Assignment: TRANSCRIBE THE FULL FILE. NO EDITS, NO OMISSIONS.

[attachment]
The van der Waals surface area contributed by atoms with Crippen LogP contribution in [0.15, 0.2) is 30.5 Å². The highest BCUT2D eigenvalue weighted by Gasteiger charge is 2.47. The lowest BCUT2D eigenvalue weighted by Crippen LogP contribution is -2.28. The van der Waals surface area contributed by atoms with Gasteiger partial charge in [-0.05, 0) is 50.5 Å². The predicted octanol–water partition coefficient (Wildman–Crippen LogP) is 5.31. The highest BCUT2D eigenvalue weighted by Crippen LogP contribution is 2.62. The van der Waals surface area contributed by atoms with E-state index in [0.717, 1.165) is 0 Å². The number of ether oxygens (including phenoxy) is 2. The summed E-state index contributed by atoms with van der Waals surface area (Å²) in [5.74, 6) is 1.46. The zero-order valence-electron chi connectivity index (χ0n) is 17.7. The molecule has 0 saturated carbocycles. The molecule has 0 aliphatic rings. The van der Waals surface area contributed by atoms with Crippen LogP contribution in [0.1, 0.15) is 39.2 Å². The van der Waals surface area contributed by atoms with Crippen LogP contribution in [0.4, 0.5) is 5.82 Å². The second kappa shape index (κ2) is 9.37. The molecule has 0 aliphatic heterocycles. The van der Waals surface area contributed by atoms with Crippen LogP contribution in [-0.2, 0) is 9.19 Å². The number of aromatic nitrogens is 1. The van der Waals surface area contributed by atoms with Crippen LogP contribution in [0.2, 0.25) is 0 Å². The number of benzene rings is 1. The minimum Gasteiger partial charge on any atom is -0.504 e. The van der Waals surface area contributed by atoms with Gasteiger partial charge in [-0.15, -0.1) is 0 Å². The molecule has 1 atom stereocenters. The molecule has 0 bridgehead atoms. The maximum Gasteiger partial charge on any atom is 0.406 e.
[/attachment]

The van der Waals surface area contributed by atoms with Crippen LogP contribution in [0.15, 0.2) is 30.5 Å². The highest BCUT2D eigenvalue weighted by Gasteiger charge is 2.47. The lowest BCUT2D eigenvalue weighted by Crippen LogP contribution is -2.28. The van der Waals surface area contributed by atoms with Gasteiger partial charge in [-0.05, 0) is 50.5 Å². The predicted octanol–water partition coefficient (Wildman–Crippen LogP) is 5.31. The highest BCUT2D eigenvalue weighted by Crippen LogP contribution is 2.62. The van der Waals surface area contributed by atoms with E-state index in [0.717, 1.165) is 0 Å². The number of ether oxygens (including phenoxy) is 2. The summed E-state index contributed by atoms with van der Waals surface area (Å²) in [5.74, 6) is 1.46. The zero-order valence-electron chi connectivity index (χ0n) is 17.7. The molecule has 0 saturated carbocycles. The molecule has 0 aliphatic rings. The van der Waals surface area contributed by atoms with Crippen LogP contribution in [0.1, 0.15) is 39.2 Å². The van der Waals surface area contributed by atoms with Crippen LogP contribution in [0.4, 0.5) is 5.82 Å². The second kappa shape index (κ2) is 9.37. The molecule has 0 aliphatic heterocycles. The van der Waals surface area contributed by atoms with Crippen LogP contribution in [-0.2, 0) is 9.19 Å². The number of aromatic nitrogens is 1. The van der Waals surface area contributed by atoms with Crippen LogP contribution in [0.2, 0.25) is 0 Å². The number of benzene rings is 1. The minimum Gasteiger partial charge on any atom is -0.504 e. The van der Waals surface area contributed by atoms with Gasteiger partial charge in [-0.15, -0.1) is 0 Å². The molecule has 1 atom stereocenters. The molecule has 0 bridgehead atoms. The maximum Gasteiger partial charge on any atom is 0.406 e.